The massive Dodd-Frank Wall Street Reform and Consumer Protection Act (“Dodd-Frank”), signed by President Obama on July 21, 2010, provides significant relief to non-accelerated filers in at least one area–those filers are now exempted from the requirement to include in their annual reports an attestation report by their auditors on the filer’s internal control over financial reporting. The auditor attestation requirement was originally contained in Section 404(b) of the Sarbanes-Oxley Act of 2002. Implementation of Section 404(b) was delayed several times by the Securities and Exchange Commission (the “SEC”), which found that the costs of compliance were significant and fell disproportionately heavily on smaller public reporting companies.
The exemption is applicable only to public reporting companies that are neither “accelerated filers” nor “large accelerated filers,” as defined by SEC rules. Accelerated and large accelerated filers are those companies that (i) have an aggregate worldwide market value of the voting and non-voting common equity held by its non-affiliates of $75 million or more; (ii) have been subject to the requirements to file reports with the SEC for 12 months or more; (iii) have filed at least one annual report with the SEC; and (iv) are not eligible to file annual and quarterly reports as a “smaller reporting company” under SEC rules. Dodd-Frank requires the Comptroller General to conduct a study of the effects of this change and to report to Congress within three years after the enactment of Dodd-Frank. Accordingly, Congress may revisit the exemption, and public companies will need to follow developments in this area for further changes, if any, that Congress may pass.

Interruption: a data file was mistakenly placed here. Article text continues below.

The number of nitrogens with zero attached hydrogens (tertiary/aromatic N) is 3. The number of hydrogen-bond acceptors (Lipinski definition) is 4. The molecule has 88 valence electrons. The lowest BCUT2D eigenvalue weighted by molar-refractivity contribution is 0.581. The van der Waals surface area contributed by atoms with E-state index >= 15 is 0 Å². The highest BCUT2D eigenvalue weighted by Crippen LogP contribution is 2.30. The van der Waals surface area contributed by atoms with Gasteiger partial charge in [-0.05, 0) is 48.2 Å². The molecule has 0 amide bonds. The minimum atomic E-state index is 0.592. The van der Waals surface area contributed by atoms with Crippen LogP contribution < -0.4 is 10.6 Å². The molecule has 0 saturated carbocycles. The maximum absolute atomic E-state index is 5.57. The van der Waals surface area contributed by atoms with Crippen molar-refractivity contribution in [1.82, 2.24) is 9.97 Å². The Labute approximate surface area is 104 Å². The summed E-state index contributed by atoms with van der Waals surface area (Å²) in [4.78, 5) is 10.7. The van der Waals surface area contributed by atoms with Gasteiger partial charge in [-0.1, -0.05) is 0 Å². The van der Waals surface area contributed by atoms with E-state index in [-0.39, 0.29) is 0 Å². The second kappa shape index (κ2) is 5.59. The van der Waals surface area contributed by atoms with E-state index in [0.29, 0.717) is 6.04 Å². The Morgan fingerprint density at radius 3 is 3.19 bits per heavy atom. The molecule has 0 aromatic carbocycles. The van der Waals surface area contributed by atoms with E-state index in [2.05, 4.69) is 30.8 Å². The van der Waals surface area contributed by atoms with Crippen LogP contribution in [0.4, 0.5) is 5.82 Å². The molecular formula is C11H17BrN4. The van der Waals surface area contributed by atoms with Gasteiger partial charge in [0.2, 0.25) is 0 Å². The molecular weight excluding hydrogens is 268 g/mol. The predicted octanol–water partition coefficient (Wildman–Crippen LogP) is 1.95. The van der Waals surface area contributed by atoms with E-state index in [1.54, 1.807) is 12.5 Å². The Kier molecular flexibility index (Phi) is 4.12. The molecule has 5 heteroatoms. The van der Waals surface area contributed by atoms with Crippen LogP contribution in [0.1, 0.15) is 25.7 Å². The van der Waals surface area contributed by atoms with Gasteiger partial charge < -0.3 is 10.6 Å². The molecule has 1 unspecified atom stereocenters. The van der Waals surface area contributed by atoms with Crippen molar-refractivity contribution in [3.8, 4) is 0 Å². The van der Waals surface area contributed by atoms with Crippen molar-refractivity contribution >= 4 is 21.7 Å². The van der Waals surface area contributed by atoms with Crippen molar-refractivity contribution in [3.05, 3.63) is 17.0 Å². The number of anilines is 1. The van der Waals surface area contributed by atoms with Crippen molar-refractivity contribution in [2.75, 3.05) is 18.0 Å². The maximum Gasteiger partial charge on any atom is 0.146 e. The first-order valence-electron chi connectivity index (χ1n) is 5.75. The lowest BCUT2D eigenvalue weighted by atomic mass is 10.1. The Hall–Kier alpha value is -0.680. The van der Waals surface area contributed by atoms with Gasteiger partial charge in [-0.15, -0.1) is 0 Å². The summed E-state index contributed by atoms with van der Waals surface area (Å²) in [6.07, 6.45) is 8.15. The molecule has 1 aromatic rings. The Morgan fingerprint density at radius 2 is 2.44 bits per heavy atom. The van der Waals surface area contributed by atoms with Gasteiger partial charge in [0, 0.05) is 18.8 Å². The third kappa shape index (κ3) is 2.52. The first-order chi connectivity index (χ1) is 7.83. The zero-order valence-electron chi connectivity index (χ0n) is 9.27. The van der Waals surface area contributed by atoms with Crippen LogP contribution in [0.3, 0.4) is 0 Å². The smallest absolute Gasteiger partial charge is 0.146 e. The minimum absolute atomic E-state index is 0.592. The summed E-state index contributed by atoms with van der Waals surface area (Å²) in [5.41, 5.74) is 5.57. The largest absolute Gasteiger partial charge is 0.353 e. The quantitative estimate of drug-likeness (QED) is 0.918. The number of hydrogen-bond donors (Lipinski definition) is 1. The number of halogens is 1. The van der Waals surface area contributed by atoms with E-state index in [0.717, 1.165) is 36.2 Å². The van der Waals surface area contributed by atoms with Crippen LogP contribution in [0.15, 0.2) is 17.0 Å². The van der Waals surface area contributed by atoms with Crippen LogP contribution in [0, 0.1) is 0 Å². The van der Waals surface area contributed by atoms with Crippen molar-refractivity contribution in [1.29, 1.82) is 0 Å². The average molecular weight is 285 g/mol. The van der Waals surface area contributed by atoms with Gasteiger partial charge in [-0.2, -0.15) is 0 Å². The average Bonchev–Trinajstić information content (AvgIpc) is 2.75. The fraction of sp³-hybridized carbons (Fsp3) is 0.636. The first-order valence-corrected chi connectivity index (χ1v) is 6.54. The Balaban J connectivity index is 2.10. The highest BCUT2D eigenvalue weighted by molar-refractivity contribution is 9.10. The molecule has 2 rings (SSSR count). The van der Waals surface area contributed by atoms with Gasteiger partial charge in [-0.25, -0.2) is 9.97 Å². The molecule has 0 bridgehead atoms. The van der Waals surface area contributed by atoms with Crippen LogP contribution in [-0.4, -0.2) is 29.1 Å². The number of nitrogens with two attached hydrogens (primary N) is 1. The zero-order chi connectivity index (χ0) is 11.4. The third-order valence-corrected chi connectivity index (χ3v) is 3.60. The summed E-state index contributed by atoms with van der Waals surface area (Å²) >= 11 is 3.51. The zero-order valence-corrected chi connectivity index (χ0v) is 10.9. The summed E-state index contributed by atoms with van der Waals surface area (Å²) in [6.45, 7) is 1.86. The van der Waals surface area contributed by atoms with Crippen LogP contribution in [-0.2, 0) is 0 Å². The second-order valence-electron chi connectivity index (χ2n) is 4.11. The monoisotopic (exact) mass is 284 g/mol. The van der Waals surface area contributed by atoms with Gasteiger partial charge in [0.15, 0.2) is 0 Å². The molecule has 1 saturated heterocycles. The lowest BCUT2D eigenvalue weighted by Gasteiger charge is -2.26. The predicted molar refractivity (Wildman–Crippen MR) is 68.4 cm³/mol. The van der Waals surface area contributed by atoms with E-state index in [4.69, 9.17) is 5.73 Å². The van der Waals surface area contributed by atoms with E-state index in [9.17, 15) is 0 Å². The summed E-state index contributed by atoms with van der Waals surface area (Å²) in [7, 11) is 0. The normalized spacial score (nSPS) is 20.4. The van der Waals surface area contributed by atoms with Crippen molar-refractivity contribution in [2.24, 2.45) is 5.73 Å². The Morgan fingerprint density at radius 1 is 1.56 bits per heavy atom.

All public reporting companies, including non-accelerated filers, are still required to comply with Section 404(a) of Sarbanes-Oxley. Section 404(a) requires filers to include in their annual reports a report of management on the effectiveness of the company’s internal control over financial reporting (“ICFR”) as of the end of its most recent fiscal year. This report must contain, among other items, a statement as to whether the company’s ICFR is effective. The discussion must include disclosure of any material weaknesses in the company’s ICFR identified by management. Management is not permitted to conclude that the company’s ICFR is effective if there are one or more material weaknesses in the company’s ICFR.
“Internal Control over Financial Reporting” is defined as the process designed by (or under the supervision of) management by which the filer can provide reasonable assurance regarding the reliability of its financial reporting and the preparation of its financial statements. The requirement to include management’s report on ICFR became applicable to all non-accelerated filers for their annual reports for fiscal years ending on or after December 15, 2007. Dodd-Frank did not amend this requirement.
For more information, contact Robinson, Waters and O’Dorisio.